A Wake County grand jury indicted Dowless in February 2019 for obstruction of justice, conspiracy to obstruct justice, possession of absentee ballots, and perjury in connection to both the 2016 general election and 2018 primary election. However, in April 2022, Dowless died of lung cancer before going to trial.
Republican Dan Bishop won the September 2019 special election over McCready.
This case and others prove that a well-funded, well-organized plot to steal an election can occur. It was stopped in this case— but the fact is that what went on in North Carolina isn’t entirely illegal in other states. Yes, outright forgery and voter intimidation are outlawed virtually everywhere. But laws that specifically allow ballot harvesting invite such practices.
2. Messing With Texas Ballots
In 2016, former Weslaco City Commissioner Guadalupe Rivera pleaded guilty to one count of providing illegal “assistance” to a voter in a 2013 race he won by sixteen votes.
Rivera admitted to filling out an absentee ballot “in a way other than the way the voter directed or without direction from the voter.”
A judge determined that thirty ballots were cast illegally and ordered a new election, which Rivera lost. He initially faced sixteen related charges, but fifteen were dropped as part of a plea deal. He was sentenced to a year of probation and ordered to pay a $500 fine.
3. Coerced Ballots in Florida
In 2017, in Eatonville, Florida, Mayor Anthony Grant was convicted of a felony charge of voting fraud and misdemeanor absentee voting violations. Prosecutors said that as a candidate in 2015, Grant coerced absentee voters to cast ballots for him.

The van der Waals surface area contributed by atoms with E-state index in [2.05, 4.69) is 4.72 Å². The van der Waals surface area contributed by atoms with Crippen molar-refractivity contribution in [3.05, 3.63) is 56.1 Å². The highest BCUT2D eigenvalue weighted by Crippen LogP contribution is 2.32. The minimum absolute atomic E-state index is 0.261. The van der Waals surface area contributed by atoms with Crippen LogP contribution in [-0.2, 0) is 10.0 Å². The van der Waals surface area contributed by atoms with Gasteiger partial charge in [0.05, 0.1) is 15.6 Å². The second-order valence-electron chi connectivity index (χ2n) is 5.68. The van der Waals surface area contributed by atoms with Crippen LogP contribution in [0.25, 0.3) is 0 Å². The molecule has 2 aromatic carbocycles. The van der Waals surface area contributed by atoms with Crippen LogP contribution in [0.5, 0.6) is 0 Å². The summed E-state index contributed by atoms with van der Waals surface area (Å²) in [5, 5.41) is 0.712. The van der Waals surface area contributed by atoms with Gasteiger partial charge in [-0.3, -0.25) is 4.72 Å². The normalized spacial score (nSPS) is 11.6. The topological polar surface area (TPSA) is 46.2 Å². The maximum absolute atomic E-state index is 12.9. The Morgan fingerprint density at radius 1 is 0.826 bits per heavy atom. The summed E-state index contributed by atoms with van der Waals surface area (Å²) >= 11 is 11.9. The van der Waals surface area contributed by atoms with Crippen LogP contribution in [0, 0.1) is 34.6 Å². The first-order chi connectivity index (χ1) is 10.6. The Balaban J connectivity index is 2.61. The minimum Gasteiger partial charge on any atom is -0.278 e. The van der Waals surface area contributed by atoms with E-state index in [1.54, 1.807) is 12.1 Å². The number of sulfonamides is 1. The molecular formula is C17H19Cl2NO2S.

In at least one case, prosecutors said, Grant personally solicited an absentee vote from a nonresident. Grant, a former mayor, lost the in-person vote but won the election with more than twice the number of absentee ballots that incumbent Bruce Mount got.
After Grant’s indictment, then-Gov. Rick Scott suspended the mayor. After his conviction, he was sentenced to four hundred hours of community service and four years’ probation.
4. Empire State Trouble
New York State Assembly candidate Hector Ramirez pleaded guilty to one count of criminal possession of a forged instrument during his 2014 campaign.
Prosecutors charged Ramirez with deceiving voters into giving their absentee ballots to his campaign on the false premise that it would submit them. Instead, Ramirez’s campaign inserted his name on at least thirty-five absentee ballots, prosecutors said.
Ramirez initially won, but a recount determined that he lost by two votes.
Bronx Supreme Court Justice Steven Barrett ruled that Ramirez could not run for office again for three years.
5. Vote or Get Evicted
State prosecutors argued that Mayor Robinson threatened to evict residents from properties she owns if they didn’t vote for her.
In clear abuse of local government power in Martin, Kentucky, Mayor Ruth Robinson, her husband, and her sons were all convicted of voter fraud after they intimidated poor and disabled citizens living in public housing and in properties that Robinson owns into voting for her on absentee ballots in the 2014 election—some of which Robinson herself had filled out.
The family members offered bribes to others for buying votes, prosecutors said. She was sentenced to ninety months in prison.
6. The East Chicago Way
In the 2003 mayor’s race in East Chicago, Indiana, challenger George Pabey had a 199-vote election night lead over eight-term incumbent Mayor Robert Patrick. But after 278 absentee votes came in, it appeared the incumbent was the winner.